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I am running wire for a 240 V, 20 A split-system AC over a hundred feet and the voltage drops below the allowed NEC 5% voltage drop.

So I have to step down the a wire a gauge and run a #10 wire which will allow me to send the correct voltage. Usually, when running a 20 amp wire, you don't need to run a neutral because the load is balanced.

My question is that as I'm running a 30 A wire and only using 20 A, do I need to run a neutral to send the unused 10 A back the supply?

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    There is NO requirement in NEC for voltage drop. Does not exist. Not 5%, not 3%, does not exist. Really. Also, if you are using legally sized wires, you'd need to be going 180' before you'd even exceed the wire salesman's guideline of 3%. So you're not telling us the whole story, or you've been misinformed, or a bit of both. Dec 2 '21 at 20:52
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    "Unused 10 Amps". :O Please put your tools down and read up on basic electrical principles before going further. You could hurt someone.
    – isherwood
    Dec 2 '21 at 21:53
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    I used to have the same misconception! That a 10 amp device "consumes" the 10 amps and the neutral has 10 fewer amps than the hot. Also see electronics.stackexchange.com/questions/127461/…
    – rrauenza
    Dec 2 '21 at 22:34
  • Condensers have a maximum circuit capacity and a minimum circuit ampacity. What are those two numbers? Nevermind though, "running a 20 amp wire, you don't need to run a neutral" - unless that's several typo's then you're done here. Call somebody.
    – Mazura
    Dec 4 '21 at 1:27
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My question is now that I'm running a 30 amp wire and only using 20 amps, do I need to run a neutral to send the unused 10 amps back the supply?

There is no 'unused 10 A'.

However (and this is physics, not building codes) if because you now have 30 A phase wires and you put 30 A breakers on them, and there is any possibility of you connecting an unbalanced 120 V 30 A load at the end, then this will use the neutral wire at 30 A. Your breakers should not be larger than the smallest wire in the circuit.

If there is no neutral there, and you can only use a balanced 240 V supply, then there is no problem. Size the breakers for less or equal to the phase wire rating.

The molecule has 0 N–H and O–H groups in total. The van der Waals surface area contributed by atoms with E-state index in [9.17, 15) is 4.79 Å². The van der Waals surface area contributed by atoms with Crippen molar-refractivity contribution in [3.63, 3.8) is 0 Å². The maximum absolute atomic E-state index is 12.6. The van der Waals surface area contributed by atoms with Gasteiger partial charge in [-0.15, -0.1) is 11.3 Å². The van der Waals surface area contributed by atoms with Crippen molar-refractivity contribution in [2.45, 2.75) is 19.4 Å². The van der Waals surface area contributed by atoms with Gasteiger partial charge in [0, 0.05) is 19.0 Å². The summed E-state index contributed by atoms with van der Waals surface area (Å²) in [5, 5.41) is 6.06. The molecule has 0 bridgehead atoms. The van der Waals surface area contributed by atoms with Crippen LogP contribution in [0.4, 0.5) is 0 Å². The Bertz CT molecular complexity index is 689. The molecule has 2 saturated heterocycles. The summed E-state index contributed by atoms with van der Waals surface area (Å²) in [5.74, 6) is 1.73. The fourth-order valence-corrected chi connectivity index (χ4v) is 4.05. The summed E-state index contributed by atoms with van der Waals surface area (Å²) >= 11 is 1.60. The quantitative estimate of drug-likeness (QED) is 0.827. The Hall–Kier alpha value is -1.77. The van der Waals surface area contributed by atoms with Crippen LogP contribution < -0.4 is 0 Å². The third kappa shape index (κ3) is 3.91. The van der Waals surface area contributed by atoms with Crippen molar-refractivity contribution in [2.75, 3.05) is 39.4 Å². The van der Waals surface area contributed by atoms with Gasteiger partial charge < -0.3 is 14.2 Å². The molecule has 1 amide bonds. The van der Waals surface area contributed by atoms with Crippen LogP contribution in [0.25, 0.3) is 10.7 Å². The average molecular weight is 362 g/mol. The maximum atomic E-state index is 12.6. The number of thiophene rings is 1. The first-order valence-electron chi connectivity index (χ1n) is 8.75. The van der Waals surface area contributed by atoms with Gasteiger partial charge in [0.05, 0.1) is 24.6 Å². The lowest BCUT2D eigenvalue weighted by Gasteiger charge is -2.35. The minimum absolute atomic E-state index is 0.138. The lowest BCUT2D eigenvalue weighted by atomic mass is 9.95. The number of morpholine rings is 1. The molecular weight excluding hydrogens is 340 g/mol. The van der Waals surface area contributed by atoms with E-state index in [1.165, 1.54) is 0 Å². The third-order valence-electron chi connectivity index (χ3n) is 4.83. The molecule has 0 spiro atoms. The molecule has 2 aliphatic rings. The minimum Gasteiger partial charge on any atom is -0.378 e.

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    Can use larger gauge wire on the 20 amp breaker, you can't use smaller gauge wire than what the breaker rating is for. 12 gauge is the smallest you can use on 20 amp breaker. The breaker should have a label for the largest size that will fit it. So maybe even 8 gauge would work.
    – crip659
    Dec 2 '21 at 16:10
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There is no "unused" 10 amps. You use the #10 wire because it's big enough to handle the 20 amps without overheating and in your case, without dropping the voltage.

If you are running cable (flex, armored, whatever) you should run a /3 one with a neutral that you will not use but will be there in case needed in future. In case, for example, you replace the A/C later with one that requires a neutral.

If you are running conduit, don't run a neutral, just make sure you install the conduit properly so that you can add one later.

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    I think one thing to call out is that a neutral is needed for 120v devices and a pure 240v appliance doesn't need one. Some appliances need 120v and 240v, so they require a neutral.
    – JPhi1618
    Dec 2 '21 at 16:26
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A 30A circuit does not push 30 amps. It pushes 230 volts, and the appliance draws however much it needs. As such, no need to return any extra amps... they just won't be taken.

The circuit breaker is a gatekeeper that prevents anything from drawing significantly more than 30 amps (or whatever).

This isn't possible. Stop. Read the details.

A 20 amp mini-split that calls for #12 wire... that can't be right.

Your mini-split has a specification or a nameplate amp rating. You really need to go look at that. I suspect it will be more like 12-16 amps, given that they are asking for a 20A circuit.

We take that number (say: 15.2A) and we derate that by 125%, because that's the law. 15.2 x 125% = 19A. That decides the circuit size we must run.

For 19A, the next larger circuit size is 20A, so we must run a 20A circuit. OK.

With those numbers nailed down, we can compute.

Using the voltage drop calculator properly

First and foremost, for amps, we use 15.2 amps because that is our actual load. Voltage drop is based on our Actual Load, not some number on a breaker trip handle. If your circuit were actually running 20A, you'd be in trouble because of the 125% thing.

Suppose you are buying silver. Someone comes in with 15.2 ounces. But their container says "20 ounce max". Do you pay them for 15.2 ounces or 20 ounces? LOL Amazing how money clears things right up.

Second make sure you entered 240V in the voltage, and not 120V. Not 220 either. US power is 240V.

If it asks for parallels, say 1. Always.

For percentage drop, enter 5.2% because the calculator is dumb, and won't tell you about "close enough" numbers like 5.1%.

Now, when you calculate with proper values, I am 100% sure that it will recommend the standard #12 wire, unless your distance exceeds 180 feet.

Neutral is not needed, unless you go "subpanel"

Let's be clear about this: Code absolutely requires a disconnect switch near the mini-split. The cheapest disconnect switch is a sort of subpanel. It can be a bigger subpanel that might support other stuff too. As long as it has a breaker/switch for the mini-split, and is within sight distance and within 15 feet of the unit.

120V circuits are affected twice as much by voltage drop as 240V circuits, so big wire to a subpanel is also a great way to power 120V circuits in that local area. It sure beats a long >100’ run of #12 or #14 copper clear back to the panel, both in performance and cost.